Swimming and having fun in water is one of life's joys - but it can also be an essential lifesaving skill, especially as drowning is one of the most common causes of accidental death in children.
Yet, despite 95% of parents with kids aged under 12 believing swimming is a key life skill for youngsters, more than half (59%) worry their child isn't confident in the water.
Furthermore, research by Sport England has found that one in four children can't swim 25m unaided by the time they leave primary school. Further data shows more than a quarter of parents take their children to the pool just once every six months or less, with 10% going less than once a year or never.
Swimming also provides lots of health benefits. It helps keep heart and lungs healthy, improves strength and flexibility, increases stamina and even improves balance and posture.
It can work wonders for boosting their confidence and opens the door to a range of other activities, including kayaking, canoeing, scuba diving, surfing, triathlon and yachting.
Clearly, there are a wealth of reasons to help children get more water confident - and the younger the better.
To encourage parents to take the plunge and get their kids enjoying the water, Katie Towner, head of Learn to Swim at Swim England, has the following tips to help improve children's water confidence...
You can help give your child confidence in the water by showing you feel comfortable too. If you look like you're happy and enjoying swimming, they're much more likely to do so too. Speak to your local leisure provider to find adult learn-to-swim lessons near you, or visit the Swim Ireland Club Finder (www.swimireland.ie/membership/find-a-club).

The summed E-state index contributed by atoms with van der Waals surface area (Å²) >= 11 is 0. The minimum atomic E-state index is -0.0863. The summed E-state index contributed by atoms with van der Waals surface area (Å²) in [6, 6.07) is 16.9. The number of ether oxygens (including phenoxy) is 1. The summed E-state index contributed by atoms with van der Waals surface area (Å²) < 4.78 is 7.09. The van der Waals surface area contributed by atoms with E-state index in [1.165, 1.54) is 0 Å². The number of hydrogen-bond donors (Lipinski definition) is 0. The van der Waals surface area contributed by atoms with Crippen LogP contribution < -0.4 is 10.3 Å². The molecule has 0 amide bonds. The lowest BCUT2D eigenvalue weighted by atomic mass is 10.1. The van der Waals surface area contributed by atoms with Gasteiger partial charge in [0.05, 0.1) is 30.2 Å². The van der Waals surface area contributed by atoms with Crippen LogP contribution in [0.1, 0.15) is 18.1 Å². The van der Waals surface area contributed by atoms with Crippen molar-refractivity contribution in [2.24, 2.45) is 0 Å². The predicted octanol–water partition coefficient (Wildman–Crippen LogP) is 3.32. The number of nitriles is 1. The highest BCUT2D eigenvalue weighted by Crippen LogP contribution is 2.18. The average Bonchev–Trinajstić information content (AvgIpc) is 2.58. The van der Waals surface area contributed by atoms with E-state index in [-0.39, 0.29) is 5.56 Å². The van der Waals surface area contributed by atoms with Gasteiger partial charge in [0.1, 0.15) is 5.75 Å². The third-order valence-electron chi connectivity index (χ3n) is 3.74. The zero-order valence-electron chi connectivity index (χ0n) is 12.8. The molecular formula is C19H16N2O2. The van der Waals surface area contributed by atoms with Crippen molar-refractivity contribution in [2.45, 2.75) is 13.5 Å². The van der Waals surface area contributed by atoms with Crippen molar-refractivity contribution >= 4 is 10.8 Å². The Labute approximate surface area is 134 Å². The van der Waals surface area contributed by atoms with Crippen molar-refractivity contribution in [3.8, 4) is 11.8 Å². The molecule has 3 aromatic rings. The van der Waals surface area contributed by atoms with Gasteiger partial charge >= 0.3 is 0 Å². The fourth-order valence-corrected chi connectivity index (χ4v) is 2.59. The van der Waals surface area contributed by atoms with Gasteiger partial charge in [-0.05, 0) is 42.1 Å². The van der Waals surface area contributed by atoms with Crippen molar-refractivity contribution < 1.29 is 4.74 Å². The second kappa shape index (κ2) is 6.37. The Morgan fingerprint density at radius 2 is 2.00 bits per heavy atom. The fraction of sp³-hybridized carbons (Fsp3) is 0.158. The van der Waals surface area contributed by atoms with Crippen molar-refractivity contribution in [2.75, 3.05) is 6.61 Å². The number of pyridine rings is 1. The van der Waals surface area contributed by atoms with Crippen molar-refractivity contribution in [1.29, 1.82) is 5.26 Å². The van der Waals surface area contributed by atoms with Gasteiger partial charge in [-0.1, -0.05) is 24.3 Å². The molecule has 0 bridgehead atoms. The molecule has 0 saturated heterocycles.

A great place to start is blowing bubbles under the water. This will improve your child's confidence in putting their head into the water and establish aquatic breathing. They're probably used to splashing in the bath, which makes it even more accessible and fun. Start by progressively placing the mouth, then the nose, then the whole face in the water. Encourage them to breathe out and not inhale the water though.
A rocket push-off, also known as a push and glide, is a simple fun move that helps kids practise a streamlined position, which is an essential skill when learning any of the four swim strokes.
To do it, children can start with either their feet on the floor with their knees bent, or feet flat against the pool wall, holding on to the wall with one hand. Then they need to take a big breath and put their face in the water, stretch both hands out in front of them and at the same time push off with their feet and straighten out their legs, holding that position for as long as possible.
To stop, they should simply push down on the water with their hands and lift their head, and at the same time bring their knees up to their chest before putting their feet flat on the floor.
Push and glides can be introduced once the child is proficient in regaining an upright position. They can be practised with the use of flotation equipment until the child is able to float independently. And be sure to make the practicing fun, with plenty of encouragement.
"Getting your child to relax and float on their back in the water like a starfish is something we always recommend parents try with their little ones," says Towner. Knowing they can float on their back gives them confidence to take to the water, as they can rest for a while. The star float is the first step in learning vital water safety skills.
Swimming at least once a week from a young age is not only a fun activity, but it helps children get used to being around the water and improve their movement and swimming skills.
Check out sessions at your local pool to help your kids have fun and improve their confidence while learning some essential swimming skills. Swim Ireland, which caters to Northern Ireland, offers a Learn to Swim Programme which is delivered through structured play, ensuring all lessons are well organised with clear learning outcomes whilst engaging children in fun activities.
Visit www.swimireland.ie/get-swimming for more information.